Thursday, July 17, 2008

The Mesa is Verde, The Ride is Fine

With no connectivity, you will be getting this a day of two after I am writing it. I found the nice people at the Cortez Public Library offered me connectivity and a table to work at. I was in town for a real meal and in search of WiFi.

My trip on Wednesday was a little longer than the map would indicate. Again, the water theme influenced my travel experience. After a last soak in the "Party Pool" at Valley View, I reluctantly struck the tent and packed for departure. It did enter my mind to just stay at Valley View, but the goal was Mesa Verde, and I had to get going.

The ride coincided with "Ride To Work Day" and I am guessing I might have had the best ride to work day of anyone on earth. This photo shows the road out of Valley View. Well, someone has to enjoy the day! Yes, it does say cattle guard, it is a 2000 acre ranch as well as hot springs.

Water continued in the form of two more moderate rain soakings, one in a pass at about 11,000 feet. There was still snow on the side of the road at Wolf Creek pass. I did stop once for a few minutes to wait for the rain to pass, but mostly it was an easy and chilly ride. The rear tire was beginning to show some loss of traction on tar covered road surfaces that are found in a few places. Road construction and an accident of some kind involving fire engines and ambulances delayed me for about 30 minutes in sunny weather, and people going 40 mph in 55 and 65 mph zones with no passing zones frustrated forward progress in what turned out to be the flatest, straightest roads of the day. What were they doing?

Those of you who know me realize that I ride to eat. Finding cool little places are some of the highlights of any trip. I found a winner in Saguache, a tiny town with a few touristy antique stores and an old downtown of two blocks. The highway, Rt 285, runs a block away from downtown, so I took the 30 seconds to tour the whole town.

Back on Rt 285 I saw the word: Tamales. The name of the place was "Dessert First" which sounded like my kind of place. Lucky for me it was after 1pm and the place was not busy. Not lucky for me, it was roundup time, and the workers had eaten all the tamales for that day. So I had brisket bar-b-que and a piece of peanut butter pie for dessert. I ate dessert last just to be different. Sorry, no pictures of the food this time, but let me say that it was good, and just a little too much. I got it all down. I met a woman from Maryland using the wi-fi, and mumbling under her breath at the laptop. Reminded me of home. She is the wife of an artist doing shows in the area (as in three-state area) and is staying with friends that live in this town. She told me how to pronounce the name of the town (think of a person with a NY accent say "So whatch ya want?" and drop the "ya want." It seems that there are a group of artists in this town as well as the downtown antiques area. It deserved some photos, but the camera remained in the tank bag.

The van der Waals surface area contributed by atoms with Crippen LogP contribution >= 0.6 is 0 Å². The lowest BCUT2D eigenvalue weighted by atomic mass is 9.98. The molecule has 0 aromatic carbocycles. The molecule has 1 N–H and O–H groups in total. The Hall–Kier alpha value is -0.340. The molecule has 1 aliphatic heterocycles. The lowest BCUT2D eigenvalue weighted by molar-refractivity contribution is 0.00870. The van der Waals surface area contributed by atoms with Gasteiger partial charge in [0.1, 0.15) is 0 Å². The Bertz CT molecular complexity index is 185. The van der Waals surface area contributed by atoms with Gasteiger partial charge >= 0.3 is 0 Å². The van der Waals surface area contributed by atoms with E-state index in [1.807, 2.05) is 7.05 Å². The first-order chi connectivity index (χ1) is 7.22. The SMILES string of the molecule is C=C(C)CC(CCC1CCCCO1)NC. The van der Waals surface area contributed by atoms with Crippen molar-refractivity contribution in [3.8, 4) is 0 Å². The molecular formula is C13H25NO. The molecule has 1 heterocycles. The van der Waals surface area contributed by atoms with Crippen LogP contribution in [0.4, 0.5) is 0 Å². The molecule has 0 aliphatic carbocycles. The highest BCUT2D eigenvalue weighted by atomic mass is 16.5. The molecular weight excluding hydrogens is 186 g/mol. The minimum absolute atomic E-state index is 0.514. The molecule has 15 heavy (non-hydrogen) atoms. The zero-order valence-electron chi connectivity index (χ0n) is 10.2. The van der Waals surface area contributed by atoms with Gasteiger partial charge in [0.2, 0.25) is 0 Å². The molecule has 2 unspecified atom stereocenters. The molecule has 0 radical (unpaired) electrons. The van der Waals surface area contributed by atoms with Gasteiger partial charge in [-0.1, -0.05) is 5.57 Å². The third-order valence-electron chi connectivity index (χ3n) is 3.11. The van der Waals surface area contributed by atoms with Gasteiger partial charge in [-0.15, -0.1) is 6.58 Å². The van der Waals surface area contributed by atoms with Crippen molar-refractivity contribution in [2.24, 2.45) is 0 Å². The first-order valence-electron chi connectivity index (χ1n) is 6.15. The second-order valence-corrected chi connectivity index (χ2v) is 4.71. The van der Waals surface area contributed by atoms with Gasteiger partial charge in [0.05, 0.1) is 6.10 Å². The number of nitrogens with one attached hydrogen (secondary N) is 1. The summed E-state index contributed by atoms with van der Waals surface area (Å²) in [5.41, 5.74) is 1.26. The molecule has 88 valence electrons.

Back on the road I filled up with $4.45 regular. I am getting great gas mileage here, about 50 mpg which leads me to beleive that someone in the past tuned this bike for high altitude. It is running strong and feeling good. However, that 1500 miles of mid-west interstate have taken their toll on the rear tire. So in the town of Del Norte I took a break to call in an order for a new rear tire to be sent to Dodge City where I will be next. I took some time to visit the local museum and tourist info center where I finally got a map of Colorado and some great advice from the staff there. He told me about some not well known sites that would not be as busy as Mesa Verde, but I will have to save them for another trip.

Last night at 9pm I went to the ranger talk at Mesa Verde. The subject was agriculture but it was packed with little gems that will serve as a good intro to my time here. Interesting facts I learned include that the Ancestral Pueblos only domesticated 'food' animal was the turkey and they also had dogs as pets. The turkey was a fiber producer: They wove cordage from the feathers and used that for clothes and mats. They used the bones to make tools. According to the ranger, a study of the turkey bones in the ruins indicates that they had arthritis, meaning they were old turkeys, so likely not raised only for meat. Turkeys eat bugs, so they may have used them for insect control in their fields as well.

Dogs were used as aids in hunting rabbits and other game, but as the ranger noted, dogs have been man's best friend ever since man cooked a piece of meat on a fire and the dog looked up as if to say "some for me?"

After I finish this post I'll be gearing up and riding the bike to Far View visitor center and getting tickets to take a couple of ranger guided 1 hour tours. I then plan to take a couple of hiking trails which appear on paper to be good chances to take some pictures not filled with tourists as it will be the hot part of the day by that time. I plan to go to town for my t shirt at the Colorado Welcome station and to eat dinner, so likely more food talk in tomorrow's post

At the moment I am sitting at the Knifes Edge restaurant at the campground where they offer all you can eat pancake breakfast. I elected to get the child's plate, and could not finish that!
Lessoned learned was covered in the ranger talk paragraph, but in addition I learned that someone is actually reading this stuff, so I better keep writing. Thanks to the readers and the commenters. I should have a bunch of photos from today that I will put up in google space and give you the url to find them tomorrow.

Ride on ....

Oxymoronic Sign Dept (for my daughters)

1 comment:

erica said...

Man, if only they could have put those two signs on the same post, THAT really would have been something...